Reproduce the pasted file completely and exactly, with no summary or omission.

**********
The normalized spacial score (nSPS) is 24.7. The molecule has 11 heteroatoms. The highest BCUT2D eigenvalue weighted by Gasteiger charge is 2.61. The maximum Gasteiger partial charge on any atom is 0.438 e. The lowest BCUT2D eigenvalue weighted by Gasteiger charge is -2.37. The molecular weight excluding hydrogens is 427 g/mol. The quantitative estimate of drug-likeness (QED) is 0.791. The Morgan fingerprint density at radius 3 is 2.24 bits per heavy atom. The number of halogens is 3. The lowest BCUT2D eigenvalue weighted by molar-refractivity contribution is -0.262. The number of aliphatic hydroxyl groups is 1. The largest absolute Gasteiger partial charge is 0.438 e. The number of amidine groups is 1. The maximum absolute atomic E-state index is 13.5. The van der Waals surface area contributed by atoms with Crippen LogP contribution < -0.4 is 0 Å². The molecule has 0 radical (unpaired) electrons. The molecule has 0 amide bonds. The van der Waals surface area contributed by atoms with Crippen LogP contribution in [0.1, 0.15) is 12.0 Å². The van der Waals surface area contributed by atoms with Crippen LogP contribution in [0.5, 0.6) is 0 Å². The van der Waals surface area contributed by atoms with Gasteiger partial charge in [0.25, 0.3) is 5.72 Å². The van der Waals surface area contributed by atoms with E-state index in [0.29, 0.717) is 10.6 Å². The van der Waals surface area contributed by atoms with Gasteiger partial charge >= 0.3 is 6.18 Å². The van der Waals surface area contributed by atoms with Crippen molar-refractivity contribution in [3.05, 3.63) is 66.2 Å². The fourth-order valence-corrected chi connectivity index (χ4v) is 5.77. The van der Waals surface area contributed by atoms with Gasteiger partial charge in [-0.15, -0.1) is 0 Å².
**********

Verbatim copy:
The normalized spacial score (nSPS) is 24.7. The molecule has 11 heteroatoms. The highest BCUT2D eigenvalue weighted by Gasteiger charge is 2.61. The maximum Gasteiger partial charge on any atom is 0.438 e. The lowest BCUT2D eigenvalue weighted by Gasteiger charge is -2.37. The molecular weight excluding hydrogens is 427 g/mol. The quantitative estimate of drug-likeness (QED) is 0.791. The Morgan fingerprint density at radius 3 is 2.24 bits per heavy atom. The number of halogens is 3. The lowest BCUT2D eigenvalue weighted by molar-refractivity contribution is -0.262. The number of aliphatic hydroxyl groups is 1. The largest absolute Gasteiger partial charge is 0.438 e. The number of amidine groups is 1. The maximum absolute atomic E-state index is 13.5. The van der Waals surface area contributed by atoms with Crippen LogP contribution < -0.4 is 0 Å². The molecule has 0 radical (unpaired) electrons. The molecule has 0 amide bonds. The van der Waals surface area contributed by atoms with Crippen LogP contribution in [0.1, 0.15) is 12.0 Å². The van der Waals surface area contributed by atoms with Crippen LogP contribution in [0.5, 0.6) is 0 Å². The van der Waals surface area contributed by atoms with Gasteiger partial charge in [0.25, 0.3) is 5.72 Å². The van der Waals surface area contributed by atoms with E-state index in [0.29, 0.717) is 10.6 Å². The van der Waals surface area contributed by atoms with Gasteiger partial charge >= 0.3 is 6.18 Å². The van der Waals surface area contributed by atoms with Crippen molar-refractivity contribution in [3.05, 3.63) is 66.2 Å². The fourth-order valence-corrected chi connectivity index (χ4v) is 5.77. The van der Waals surface area contributed by atoms with Gasteiger partial charge in [-0.15, -0.1) is 0 Å².